It’s also key to be up to speed with the common references used in various social media platforms, such as RT (retweets), FF (Follow Friday), # (Hashtdags), Tweeps, Post, Tweets and more.

To get an intimate insight into the media, following them on Twitter/Facebook is a valuable activity. Search for the key reporters who are a target for your business and communications. Join and follow their publication accounts and do your homework on what interests them, what they are writing about and get to know them better. By doing so you can then comment on their tweets or posts and refer to their articles, thus building a relationship with them, based on mutual respect.

 

I believe that most people would agree that Facebook is more straightforward and easier to master. The key here is to spend some time expanding your network. Build relevant relationships; it’s more about quality than quantity and the success of this is based on how many fans really want to engage with your brand in the long-term and are genuinely interested.

Your challenge besides securing those fans is to keep them engaged through interesting and eye grabbing content. You need to differentiate yourself from the competition, through fast-paced and incredibly creative solutions; it’s all about making a noise, but a noise that needs and wants to be heard.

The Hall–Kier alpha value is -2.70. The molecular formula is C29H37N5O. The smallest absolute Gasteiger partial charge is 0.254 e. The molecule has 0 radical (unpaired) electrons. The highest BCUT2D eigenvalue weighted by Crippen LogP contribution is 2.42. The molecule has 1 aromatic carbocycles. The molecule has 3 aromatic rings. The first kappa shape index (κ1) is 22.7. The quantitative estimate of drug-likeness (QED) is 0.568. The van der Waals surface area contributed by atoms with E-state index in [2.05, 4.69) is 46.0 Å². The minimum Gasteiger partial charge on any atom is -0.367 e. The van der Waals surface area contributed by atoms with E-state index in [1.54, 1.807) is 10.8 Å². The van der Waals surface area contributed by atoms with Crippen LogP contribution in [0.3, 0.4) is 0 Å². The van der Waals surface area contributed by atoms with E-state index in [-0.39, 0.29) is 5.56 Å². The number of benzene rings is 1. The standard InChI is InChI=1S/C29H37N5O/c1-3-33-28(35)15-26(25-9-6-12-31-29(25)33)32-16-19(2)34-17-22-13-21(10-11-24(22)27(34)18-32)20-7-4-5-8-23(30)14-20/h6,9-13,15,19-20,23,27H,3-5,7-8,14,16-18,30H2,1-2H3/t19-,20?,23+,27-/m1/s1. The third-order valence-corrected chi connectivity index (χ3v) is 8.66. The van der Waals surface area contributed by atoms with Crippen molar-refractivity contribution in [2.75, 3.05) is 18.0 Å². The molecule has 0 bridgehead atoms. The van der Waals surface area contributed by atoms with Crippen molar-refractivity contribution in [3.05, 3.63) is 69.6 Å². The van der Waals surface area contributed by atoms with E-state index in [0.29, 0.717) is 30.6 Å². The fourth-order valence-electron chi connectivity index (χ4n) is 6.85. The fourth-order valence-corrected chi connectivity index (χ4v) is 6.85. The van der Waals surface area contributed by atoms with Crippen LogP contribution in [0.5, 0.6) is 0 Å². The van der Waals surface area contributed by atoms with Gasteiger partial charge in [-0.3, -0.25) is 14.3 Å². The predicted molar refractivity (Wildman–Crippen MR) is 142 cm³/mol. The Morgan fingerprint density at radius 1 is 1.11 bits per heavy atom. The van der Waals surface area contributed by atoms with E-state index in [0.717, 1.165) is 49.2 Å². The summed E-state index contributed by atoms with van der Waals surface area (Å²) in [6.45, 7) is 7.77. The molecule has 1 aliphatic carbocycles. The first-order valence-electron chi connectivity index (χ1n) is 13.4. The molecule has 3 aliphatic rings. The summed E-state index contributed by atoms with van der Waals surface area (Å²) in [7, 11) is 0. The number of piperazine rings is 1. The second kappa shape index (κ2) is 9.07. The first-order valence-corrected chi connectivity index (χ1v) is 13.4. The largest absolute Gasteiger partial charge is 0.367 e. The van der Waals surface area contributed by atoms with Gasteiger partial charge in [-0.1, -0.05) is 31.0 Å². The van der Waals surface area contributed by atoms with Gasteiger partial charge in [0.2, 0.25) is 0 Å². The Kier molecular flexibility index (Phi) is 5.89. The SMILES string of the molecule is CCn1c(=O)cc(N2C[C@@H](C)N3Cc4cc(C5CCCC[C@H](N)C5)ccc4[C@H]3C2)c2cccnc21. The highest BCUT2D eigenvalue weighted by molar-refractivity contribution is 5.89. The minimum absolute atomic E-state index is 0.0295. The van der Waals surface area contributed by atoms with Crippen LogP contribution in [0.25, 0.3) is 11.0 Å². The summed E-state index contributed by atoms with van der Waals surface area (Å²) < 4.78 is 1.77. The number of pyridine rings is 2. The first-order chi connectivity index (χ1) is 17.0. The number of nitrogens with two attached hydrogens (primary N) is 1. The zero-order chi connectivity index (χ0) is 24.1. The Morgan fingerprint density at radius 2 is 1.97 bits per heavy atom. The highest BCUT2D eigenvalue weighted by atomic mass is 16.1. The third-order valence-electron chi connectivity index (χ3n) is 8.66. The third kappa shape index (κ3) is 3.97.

At the end of the day, like any proper marketing plan, you need to manage, coordinate and stay consistent across a number of platforms and not look at each in isolation.

PR’ing your business through social networking doesn’t have to be expensive if you just remember to network and use all the tools available to you in an intelligent way. In fact, it can be a lot of fun, as you become part of the future and the digital social networking crowd and learn to adapt fast to evolving.

If you feel that you don’t have the bandwidth, or the know-how, you can call on the support of social networking experts who spend majority of their time on various platforms. There is no excuse for not getting on-board.

About

Sawsan Ghanem is the Joint Managing Director of Active PR. She has lived in the Middle East region for the greater part of her life. Sawsan lived and studied in the UK for a few years where she gained her BSc in Chemistry & Management from Kings College, London University and MA in International Business, from Webster Graduate School (London Campus).

Sawsan began her career in PR over 14 years ago, when she caught the PR & Communication bug. She founded Active PR in the summer of 2003 along with Louay Al Samarrai. Sawsan has in-depth experience in strategic PR campaigns, media relations, creative thinking, crisis management and more. She is the SMB Advisor Middle East winner [before the magazine was rebranded SME Advisor] in the category of Admirable Woman Entrepreneur (2008) and she won Arab Entrepreneur of the Year at the SME Advisor Stars of Business Awards 2011.